Sunday, May 25, 2014

Recently Read: The Time Machine, by H.G. Wells, Norton Critical Edition

For the reader who wants the complete Time Machine, including earlier versions, alternate versions, contemporary criticism, later criticism, scientific texts which influenced H.G. Wells and much more, the Norton Critical Edition is the one to get.

No less than Jules Verne, and perhaps more so, it was Wells who put into motion the kind of science fiction which is still very relevant today to writer and readers; as you're reading this review, there are quite probably hundreds of authors writing novels, films or shows about time travel and less, but some, writing speculative treatises on how it could be possible. (The fact that it has already, to a certain extent, been proven possible by science since Wells wrote his novel, only verifies the validity of his art).

Having not read the novel before (only having seen two unfaithful film versions), I knew to expect some Swiftian class satire. I was unprepared, though, for the extent to which evolutionary theory weaves through the work. Although the book is largely known for its extrapolation on the possibility of time travel, it also draws its strength from another important sci-fi extrapolation, that of the antithesis of evolution: degradation or degeneration. (Reading both the novel and Wells' non-fiction theories on "de-evolution", it's easy to see the influence Wells' work had on the punk group Devo, who use the premise in their music; they also used similar ideas and phrases from Wells' The Island of Doctor Moreau.)

Wells' extrapolations on evolutionary degeneration are especially effective in scenes taking place at the far flung end of Earth's capacity to nurture life, when disturbing creatures (some of which might have devolved from humans) are barely alive under a close, sweltering sun. Neither of the film adaptations dared to go there.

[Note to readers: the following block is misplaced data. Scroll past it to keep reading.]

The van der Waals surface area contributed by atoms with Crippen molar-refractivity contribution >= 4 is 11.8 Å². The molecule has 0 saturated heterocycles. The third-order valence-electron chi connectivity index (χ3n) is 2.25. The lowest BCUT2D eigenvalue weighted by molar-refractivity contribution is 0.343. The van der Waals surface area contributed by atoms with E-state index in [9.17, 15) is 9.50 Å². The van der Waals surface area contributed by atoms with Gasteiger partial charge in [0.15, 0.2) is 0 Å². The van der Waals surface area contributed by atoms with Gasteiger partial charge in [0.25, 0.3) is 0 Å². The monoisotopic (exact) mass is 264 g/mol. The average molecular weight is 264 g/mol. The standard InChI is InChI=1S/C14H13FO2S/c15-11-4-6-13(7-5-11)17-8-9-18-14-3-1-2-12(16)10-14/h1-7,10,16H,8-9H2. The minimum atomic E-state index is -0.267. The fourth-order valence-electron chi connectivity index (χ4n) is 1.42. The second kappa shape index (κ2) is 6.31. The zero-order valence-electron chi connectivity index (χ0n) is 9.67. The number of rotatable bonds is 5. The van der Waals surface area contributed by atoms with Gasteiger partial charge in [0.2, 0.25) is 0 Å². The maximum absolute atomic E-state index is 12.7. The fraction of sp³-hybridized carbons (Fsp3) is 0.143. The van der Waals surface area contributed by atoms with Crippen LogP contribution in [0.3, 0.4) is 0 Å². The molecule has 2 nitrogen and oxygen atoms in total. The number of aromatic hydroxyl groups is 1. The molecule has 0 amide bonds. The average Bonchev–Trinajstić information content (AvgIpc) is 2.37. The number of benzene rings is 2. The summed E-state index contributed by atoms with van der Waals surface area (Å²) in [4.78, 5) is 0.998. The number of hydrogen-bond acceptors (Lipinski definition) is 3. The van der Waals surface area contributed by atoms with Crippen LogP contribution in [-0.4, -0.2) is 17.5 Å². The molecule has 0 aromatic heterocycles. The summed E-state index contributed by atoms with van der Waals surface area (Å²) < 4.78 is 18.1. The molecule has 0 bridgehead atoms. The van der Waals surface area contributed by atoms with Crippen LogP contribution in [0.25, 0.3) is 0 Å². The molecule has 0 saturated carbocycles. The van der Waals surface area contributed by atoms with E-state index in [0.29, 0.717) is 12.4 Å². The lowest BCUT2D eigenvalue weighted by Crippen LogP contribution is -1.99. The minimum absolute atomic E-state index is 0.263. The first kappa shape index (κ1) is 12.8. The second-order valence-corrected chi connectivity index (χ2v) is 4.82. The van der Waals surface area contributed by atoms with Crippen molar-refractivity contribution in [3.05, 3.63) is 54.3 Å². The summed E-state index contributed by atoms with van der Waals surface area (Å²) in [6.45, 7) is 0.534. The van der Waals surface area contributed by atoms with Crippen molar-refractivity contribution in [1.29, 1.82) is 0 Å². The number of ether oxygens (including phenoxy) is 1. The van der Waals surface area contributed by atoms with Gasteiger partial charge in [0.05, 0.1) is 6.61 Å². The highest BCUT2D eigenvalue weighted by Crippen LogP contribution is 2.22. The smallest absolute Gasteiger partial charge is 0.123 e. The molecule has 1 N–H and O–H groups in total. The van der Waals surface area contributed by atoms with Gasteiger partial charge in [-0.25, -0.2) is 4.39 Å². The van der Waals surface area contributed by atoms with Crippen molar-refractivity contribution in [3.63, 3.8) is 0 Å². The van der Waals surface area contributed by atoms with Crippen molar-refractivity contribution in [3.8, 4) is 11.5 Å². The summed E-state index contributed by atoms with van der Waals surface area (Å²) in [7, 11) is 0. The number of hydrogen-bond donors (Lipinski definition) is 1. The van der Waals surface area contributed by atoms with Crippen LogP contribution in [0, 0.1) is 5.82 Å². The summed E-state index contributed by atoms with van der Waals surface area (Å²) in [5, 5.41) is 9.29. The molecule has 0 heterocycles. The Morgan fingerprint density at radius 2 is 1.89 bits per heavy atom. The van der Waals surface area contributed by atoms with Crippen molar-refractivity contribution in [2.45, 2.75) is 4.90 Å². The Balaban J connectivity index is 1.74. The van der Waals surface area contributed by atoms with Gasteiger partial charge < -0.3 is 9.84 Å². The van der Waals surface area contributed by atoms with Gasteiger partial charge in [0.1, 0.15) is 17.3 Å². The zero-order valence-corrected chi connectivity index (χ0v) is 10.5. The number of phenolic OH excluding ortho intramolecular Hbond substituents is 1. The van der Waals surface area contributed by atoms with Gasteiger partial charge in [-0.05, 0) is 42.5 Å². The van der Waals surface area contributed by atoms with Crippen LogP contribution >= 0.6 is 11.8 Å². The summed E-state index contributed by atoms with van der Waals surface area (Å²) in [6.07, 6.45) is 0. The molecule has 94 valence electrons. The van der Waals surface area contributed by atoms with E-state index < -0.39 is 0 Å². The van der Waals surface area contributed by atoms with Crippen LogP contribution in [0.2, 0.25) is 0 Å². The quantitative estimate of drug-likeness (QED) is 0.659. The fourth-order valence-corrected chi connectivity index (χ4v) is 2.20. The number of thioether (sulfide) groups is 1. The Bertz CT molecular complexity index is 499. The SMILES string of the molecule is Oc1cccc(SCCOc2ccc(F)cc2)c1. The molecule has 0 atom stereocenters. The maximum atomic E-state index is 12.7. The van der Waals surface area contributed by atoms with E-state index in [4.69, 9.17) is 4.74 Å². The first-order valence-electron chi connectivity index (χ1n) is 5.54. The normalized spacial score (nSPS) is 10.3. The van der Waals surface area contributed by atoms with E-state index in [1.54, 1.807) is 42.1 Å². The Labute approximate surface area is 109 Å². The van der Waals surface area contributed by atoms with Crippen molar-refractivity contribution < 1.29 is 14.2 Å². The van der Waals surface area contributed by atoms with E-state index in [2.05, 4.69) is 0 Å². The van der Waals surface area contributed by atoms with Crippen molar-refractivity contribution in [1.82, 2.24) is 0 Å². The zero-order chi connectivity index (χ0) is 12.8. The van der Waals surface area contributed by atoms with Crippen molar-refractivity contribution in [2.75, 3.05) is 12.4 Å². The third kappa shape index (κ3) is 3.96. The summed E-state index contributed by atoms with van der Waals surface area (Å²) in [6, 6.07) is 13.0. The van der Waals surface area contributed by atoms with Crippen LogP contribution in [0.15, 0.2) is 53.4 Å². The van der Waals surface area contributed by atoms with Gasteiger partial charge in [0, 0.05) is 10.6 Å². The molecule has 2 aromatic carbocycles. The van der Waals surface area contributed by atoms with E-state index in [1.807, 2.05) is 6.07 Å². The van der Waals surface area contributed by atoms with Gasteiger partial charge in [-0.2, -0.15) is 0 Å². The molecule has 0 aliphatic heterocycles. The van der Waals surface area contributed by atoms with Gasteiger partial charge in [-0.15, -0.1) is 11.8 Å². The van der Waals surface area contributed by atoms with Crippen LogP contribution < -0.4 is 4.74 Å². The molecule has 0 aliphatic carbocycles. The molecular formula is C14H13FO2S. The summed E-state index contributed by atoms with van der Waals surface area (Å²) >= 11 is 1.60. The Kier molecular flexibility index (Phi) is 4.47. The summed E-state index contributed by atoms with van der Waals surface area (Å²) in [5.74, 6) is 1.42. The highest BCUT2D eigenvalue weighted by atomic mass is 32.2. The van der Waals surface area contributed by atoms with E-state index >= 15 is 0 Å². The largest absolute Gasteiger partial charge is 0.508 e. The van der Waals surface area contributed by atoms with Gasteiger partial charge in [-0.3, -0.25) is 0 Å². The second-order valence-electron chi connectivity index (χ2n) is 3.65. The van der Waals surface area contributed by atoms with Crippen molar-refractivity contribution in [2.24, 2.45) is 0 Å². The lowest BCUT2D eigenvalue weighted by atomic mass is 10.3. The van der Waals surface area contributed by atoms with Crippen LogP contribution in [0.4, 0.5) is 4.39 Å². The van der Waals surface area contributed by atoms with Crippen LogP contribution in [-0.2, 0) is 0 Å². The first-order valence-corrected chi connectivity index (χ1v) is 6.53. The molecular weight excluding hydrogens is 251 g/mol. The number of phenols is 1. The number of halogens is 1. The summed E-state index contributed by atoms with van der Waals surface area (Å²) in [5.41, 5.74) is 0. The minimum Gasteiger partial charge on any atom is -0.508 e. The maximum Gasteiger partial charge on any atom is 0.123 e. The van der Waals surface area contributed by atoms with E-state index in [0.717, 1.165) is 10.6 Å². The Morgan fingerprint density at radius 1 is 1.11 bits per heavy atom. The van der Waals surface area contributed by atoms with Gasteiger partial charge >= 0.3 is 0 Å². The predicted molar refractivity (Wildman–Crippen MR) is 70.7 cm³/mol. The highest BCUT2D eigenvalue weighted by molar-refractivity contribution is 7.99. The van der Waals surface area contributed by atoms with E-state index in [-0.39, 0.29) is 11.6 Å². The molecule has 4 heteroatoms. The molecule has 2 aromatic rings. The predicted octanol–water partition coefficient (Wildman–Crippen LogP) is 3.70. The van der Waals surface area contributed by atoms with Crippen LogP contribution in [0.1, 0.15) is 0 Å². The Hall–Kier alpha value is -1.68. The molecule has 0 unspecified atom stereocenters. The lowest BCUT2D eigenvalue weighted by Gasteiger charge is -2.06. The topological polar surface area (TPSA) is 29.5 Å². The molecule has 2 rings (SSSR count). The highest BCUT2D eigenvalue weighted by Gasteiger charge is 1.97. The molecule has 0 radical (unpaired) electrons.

The Norton Edition includes extra and alternate scenes, some of which are so potently memorable, it's a shame they weren't included in the novel. This "remix" version of the novel should be read by all Wells fans.

The criticism included in the book ranges from stupefyingly jargonistic to enlightening. The gender politics of Kathryn Hume result in farfetched sentences like these: "The Morlocks, by virtue of living in the dark and underground, seem first of all sinister, but secondarily are marked with symbolism of the unconscious and hence the feminine. Their access to the innards of the Sphinx reinforces the latter." Paul A. Cantor and Peter Hufnagel, on the other hand, successfully explain how The Time Machine draws upon and has a place in the imperialistic British fiction of the time.

For extracurricular reading, I suggest a theory of film critic Glenn Erickson. He has some insights into the book which may be on target and which I haven't seen addressed elsewhere:
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